If you’re a Slavic person, chances are you grew up eating mom’s kotleti. My mom and dad made kotleti often, and every time us kids smelled them cooking, we’d take out our favorite kotleti pairings and set the table: ketchup, sour cream, and rustic bread. What a treat!
Today, the tradition continues in my family. If I’m cooking kotleti and my husband walks through the door, you can bet he knows what I’m cooking! Kotleti are one of his favorite Russian dishes, and he’ll immediately excitedly say: “We better have some ketchup!”
So what are kotleti? If you’re not a Slavic person and unfamiliar with Russian kotleti, I’ll bet you still have an idea of what they taste like. Kotleti are kind of like cutlets, made of ground meat; mainly beef, pork, or chicken, but also turkey or fish. The ground meat is combined with onion, garlic, eggs, and breadcrumbs or bread. These sound a lot like meatballs, don’t they?
Cutlet variations are found in British, German, Italian, Iranian, Japanese, and Polish cuisine- to name a few. But the Slavic community also has a lot of cutlet variations. Ukrainians sometimes use minced meat and vegetables to form cutlets called sichenyk. There is the otbivnaya kotleta which is a cutlet made from minced meat that has been beaten flat with a tenderizing hammer. A Pozharsky cutlet has butter added into the minced meat mixture and fried in hot oil.
Oh there are so many different ways to make kotleti, and you can use so many different meat variations and combinations! For instance, beef and turkey, pork and beef, minced fish, or angus beef and chicken as in this Russian Kotleti Recipe. Today’s recipe will feature chicken, and it is the easiest and juiciest kotleti recipe ever!
What You Need:
1 lb ground chicken
1/2 cup milk
2 slices white bread
2 cloves garlic
1 medium onion
2 tbsp salt
1 tsp black pepper
1/4 cup oil
Chopped dill for garnish
Prep time: 10 min
Cook time: 20 min
Recipe Yields: About 20 kotleti
First I take the slices of white bread, place them in a bowl and soak them in milk for 5 minutes. Meanwhile combine the ground chicken, eggs, minced garlic, grated onion, and salt and pepper in a bowl.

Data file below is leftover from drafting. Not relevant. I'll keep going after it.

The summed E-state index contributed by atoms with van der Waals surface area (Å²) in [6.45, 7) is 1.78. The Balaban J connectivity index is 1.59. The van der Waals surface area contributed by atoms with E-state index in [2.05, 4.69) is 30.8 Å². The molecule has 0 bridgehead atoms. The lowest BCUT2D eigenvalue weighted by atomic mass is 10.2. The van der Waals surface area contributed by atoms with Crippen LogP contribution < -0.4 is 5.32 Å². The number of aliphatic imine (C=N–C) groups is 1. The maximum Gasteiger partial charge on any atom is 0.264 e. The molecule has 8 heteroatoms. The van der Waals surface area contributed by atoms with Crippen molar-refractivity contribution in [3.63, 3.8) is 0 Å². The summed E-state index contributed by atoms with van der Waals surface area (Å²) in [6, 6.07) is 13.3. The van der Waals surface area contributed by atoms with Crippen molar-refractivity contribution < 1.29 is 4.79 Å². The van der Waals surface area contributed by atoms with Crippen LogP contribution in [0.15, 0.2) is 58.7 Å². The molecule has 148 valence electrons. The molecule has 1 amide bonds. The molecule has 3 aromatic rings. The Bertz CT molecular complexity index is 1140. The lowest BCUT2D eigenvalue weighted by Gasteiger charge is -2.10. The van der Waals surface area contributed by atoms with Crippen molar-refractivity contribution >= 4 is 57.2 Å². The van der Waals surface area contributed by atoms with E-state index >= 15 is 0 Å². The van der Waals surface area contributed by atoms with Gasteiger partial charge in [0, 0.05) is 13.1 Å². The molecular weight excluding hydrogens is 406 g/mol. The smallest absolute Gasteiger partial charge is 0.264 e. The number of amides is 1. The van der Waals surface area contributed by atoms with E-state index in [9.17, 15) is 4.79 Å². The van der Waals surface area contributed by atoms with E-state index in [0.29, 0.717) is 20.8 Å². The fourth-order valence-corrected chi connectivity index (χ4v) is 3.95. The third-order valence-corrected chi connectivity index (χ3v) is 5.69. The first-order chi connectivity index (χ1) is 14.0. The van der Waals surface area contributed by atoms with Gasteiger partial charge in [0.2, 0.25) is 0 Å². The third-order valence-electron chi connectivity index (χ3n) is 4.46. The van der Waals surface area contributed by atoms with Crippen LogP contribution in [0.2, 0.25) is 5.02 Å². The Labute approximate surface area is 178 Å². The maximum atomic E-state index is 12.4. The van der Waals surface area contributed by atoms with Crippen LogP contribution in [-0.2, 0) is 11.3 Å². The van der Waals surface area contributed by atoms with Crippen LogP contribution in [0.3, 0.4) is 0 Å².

I find that a food processor or a hand held grater are both perfect for grating the onion. If you want juicy kotleti, you must use a food processor or grater on the onion to really bring the juices out of it. That’s why I recommend not mincing the onion with a knife.
Once the bread has soaked in the milk, remove the slices of bread and mix in with the chicken mixture. Heat oil in a deep pan. Use your hands to form the cutlets and place into the pan allowing about an inch of space between kotleti. I’ve used an ice cream scoop to make the kotleti also, and it’s worked quite well!
Cover the pan with a lid, and sauté the kotleti in hot oil for 5 minutes. Flip them and sauté for another 5 minutes until golden brown and cooked through. Covering the pan will produce steam and ensure the cutlets are cooked through.
Since you’ll be cooking a few different batches, it’s beneficial to wipe out the pan with a paper towel between batches. This will help prevent any burning and ensure the kotleti are cooked evenly. Sprinkle with fresh chopped dill.
Kotleti are typically enjoyed as a main course entree, alongside creamy mashed potatoes and a cold salad such as Olivye– olivier salad or Russian Shuba salad. You can dip them into ketchup (husband’s fave) or sour cream (my favorite)!
I love to make open faced sandwiches with kotleti, too. Just slice the cutlet in half, add it on top of a slice of rustic bread, top with cheese, a tomato slice and enjoy!
If you love meatballs, or you’re looking for a creative way to cook ground chicken, try these Russian chicken kotleti out!